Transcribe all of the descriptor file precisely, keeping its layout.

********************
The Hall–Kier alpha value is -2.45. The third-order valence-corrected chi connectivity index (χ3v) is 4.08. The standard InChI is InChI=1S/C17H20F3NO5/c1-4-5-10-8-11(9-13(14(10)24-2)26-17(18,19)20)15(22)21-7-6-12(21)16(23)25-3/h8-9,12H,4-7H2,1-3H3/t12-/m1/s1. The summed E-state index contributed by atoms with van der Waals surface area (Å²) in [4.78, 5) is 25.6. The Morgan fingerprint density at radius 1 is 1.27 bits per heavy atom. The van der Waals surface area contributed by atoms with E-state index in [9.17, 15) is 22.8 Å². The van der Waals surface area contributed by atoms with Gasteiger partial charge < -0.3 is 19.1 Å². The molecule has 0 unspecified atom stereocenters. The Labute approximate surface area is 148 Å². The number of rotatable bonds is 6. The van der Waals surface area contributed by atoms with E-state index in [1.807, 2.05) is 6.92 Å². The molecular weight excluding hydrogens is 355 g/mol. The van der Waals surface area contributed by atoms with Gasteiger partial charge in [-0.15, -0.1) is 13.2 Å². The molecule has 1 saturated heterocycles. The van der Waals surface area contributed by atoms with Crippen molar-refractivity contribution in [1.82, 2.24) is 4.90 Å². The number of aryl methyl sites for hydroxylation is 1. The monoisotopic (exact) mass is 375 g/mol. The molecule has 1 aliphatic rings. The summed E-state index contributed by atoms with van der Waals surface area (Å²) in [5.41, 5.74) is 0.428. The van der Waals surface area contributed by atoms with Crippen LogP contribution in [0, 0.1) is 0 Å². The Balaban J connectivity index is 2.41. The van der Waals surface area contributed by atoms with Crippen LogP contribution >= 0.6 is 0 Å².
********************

The Hall–Kier alpha value is -2.45. The third-order valence-corrected chi connectivity index (χ3v) is 4.08. The standard InChI is InChI=1S/C17H20F3NO5/c1-4-5-10-8-11(9-13(14(10)24-2)26-17(18,19)20)15(22)21-7-6-12(21)16(23)25-3/h8-9,12H,4-7H2,1-3H3/t12-/m1/s1. The summed E-state index contributed by atoms with van der Waals surface area (Å²) in [4.78, 5) is 25.6. The Morgan fingerprint density at radius 1 is 1.27 bits per heavy atom. The van der Waals surface area contributed by atoms with E-state index in [9.17, 15) is 22.8 Å². The van der Waals surface area contributed by atoms with Gasteiger partial charge < -0.3 is 19.1 Å². The molecule has 0 unspecified atom stereocenters. The Labute approximate surface area is 148 Å². The number of rotatable bonds is 6. The van der Waals surface area contributed by atoms with E-state index in [1.807, 2.05) is 6.92 Å². The molecular weight excluding hydrogens is 355 g/mol. The van der Waals surface area contributed by atoms with Gasteiger partial charge in [-0.15, -0.1) is 13.2 Å². The molecule has 1 saturated heterocycles. The van der Waals surface area contributed by atoms with Crippen molar-refractivity contribution in [1.82, 2.24) is 4.90 Å². The number of aryl methyl sites for hydroxylation is 1. The monoisotopic (exact) mass is 375 g/mol. The molecule has 1 aliphatic rings. The summed E-state index contributed by atoms with van der Waals surface area (Å²) in [5.41, 5.74) is 0.428. The van der Waals surface area contributed by atoms with Crippen LogP contribution in [0, 0.1) is 0 Å². The Balaban J connectivity index is 2.41. The van der Waals surface area contributed by atoms with Crippen LogP contribution >= 0.6 is 0 Å².